3. Ask for a “startup” legal package.  Nowadays corporate lawyers are finding startups as a “sexy” or “emerging” niche practice to be involved and willing to provide significant fees reduction to smaller companies. In the case of larger firms, to attract the most venture backed startups; and in the case of smaller outfits and solo practice, to capitalise on their primary clientele – small, bootstrapped startups. Just remember that most solo practitioners are themselves self employed entrepreneurs with huge skin in the game of launching their own startup businesses (although a law firm) so they are surprisingly empathetic to other founders in the same scenario.

4. Get regular billing updates.  If you decide to choose hourly billing, it is a good idea to get informed of where exactly you stand in the billing. Although coming up with the detailed billing can be a burden for lawyers, most lawyers will oblige and it never hurts to ask your lawyer for time and cost estimates before starting legal work. In fact, you can agree to “cap” the legal fees so that you can get the lawyer to notify you if the fees will exceed their estimate.

5. Get visibility on costs, expenses and disbursements for other charges, etc. One reason why startups may want to work with medium or large firms is the comfort that the person attending your task is backed by staff assistants, paralegals, junior and senior associates, all of whom support them as partners of a legal firm. This also means that the billable rates range from lowest to highest respectively. Whenever possible, do request that paralegals or junior associates do the usual routine (and time consuming) work, but leave critical negotiation meetings to the partners and high level drafting agreements to senior associates. Also, make sure you know in advance what costs and expenses the firm will charge you (eg, photocopying, postage, couriers, travelling). Whenever possible, ask if these disbursements can be reduced or waived.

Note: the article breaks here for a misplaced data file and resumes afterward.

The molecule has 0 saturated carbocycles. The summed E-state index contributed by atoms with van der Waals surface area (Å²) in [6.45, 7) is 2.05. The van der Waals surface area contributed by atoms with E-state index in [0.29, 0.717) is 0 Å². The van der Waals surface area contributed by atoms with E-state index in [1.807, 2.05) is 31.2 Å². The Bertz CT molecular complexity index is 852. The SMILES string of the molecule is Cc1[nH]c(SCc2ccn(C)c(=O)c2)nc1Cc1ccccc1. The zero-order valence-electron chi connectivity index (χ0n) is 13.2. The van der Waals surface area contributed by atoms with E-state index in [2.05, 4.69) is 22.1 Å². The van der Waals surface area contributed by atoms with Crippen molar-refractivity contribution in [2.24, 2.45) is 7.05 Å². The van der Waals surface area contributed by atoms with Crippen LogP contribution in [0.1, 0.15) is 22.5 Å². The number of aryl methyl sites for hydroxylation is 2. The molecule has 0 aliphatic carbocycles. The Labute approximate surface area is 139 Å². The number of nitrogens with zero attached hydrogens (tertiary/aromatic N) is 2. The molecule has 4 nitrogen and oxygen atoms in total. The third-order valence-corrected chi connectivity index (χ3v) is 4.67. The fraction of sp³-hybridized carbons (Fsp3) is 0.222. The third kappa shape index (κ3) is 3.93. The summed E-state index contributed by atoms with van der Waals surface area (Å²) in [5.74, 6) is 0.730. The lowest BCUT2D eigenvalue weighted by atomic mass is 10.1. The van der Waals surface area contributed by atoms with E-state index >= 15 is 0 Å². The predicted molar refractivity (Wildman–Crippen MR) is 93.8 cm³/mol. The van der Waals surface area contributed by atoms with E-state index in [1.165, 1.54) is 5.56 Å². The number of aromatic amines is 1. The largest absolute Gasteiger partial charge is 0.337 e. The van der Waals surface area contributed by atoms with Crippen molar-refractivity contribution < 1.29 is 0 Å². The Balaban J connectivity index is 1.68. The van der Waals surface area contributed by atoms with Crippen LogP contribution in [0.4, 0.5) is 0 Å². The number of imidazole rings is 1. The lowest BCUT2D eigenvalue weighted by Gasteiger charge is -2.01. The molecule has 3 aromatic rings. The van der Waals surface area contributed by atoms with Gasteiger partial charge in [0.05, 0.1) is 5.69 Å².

6. Ask for deferred fee structures. This may be a long shot tip but deferred fee structures usually involve remunerations in something other than cash or payment to your startup lawyer at a future date. For example, the legal fees will be delayed until the next fundraise or sweat equity in lieu of cash (eg, legal fees). I know of a lawyer who agreed to accept a painting as full payment for legal fees in a transaction. In practice, although deferred fee structures may work well for cash strapped startups and risk tolerant lawyers, I would carefully consider you to consider carefully if you wish to work out this structure because of the potential misalignment of incentives or interests.  

Follow these tricks from the early beginning and with some guidance you should be able to hire a good startup lawyer and save money on legal fees.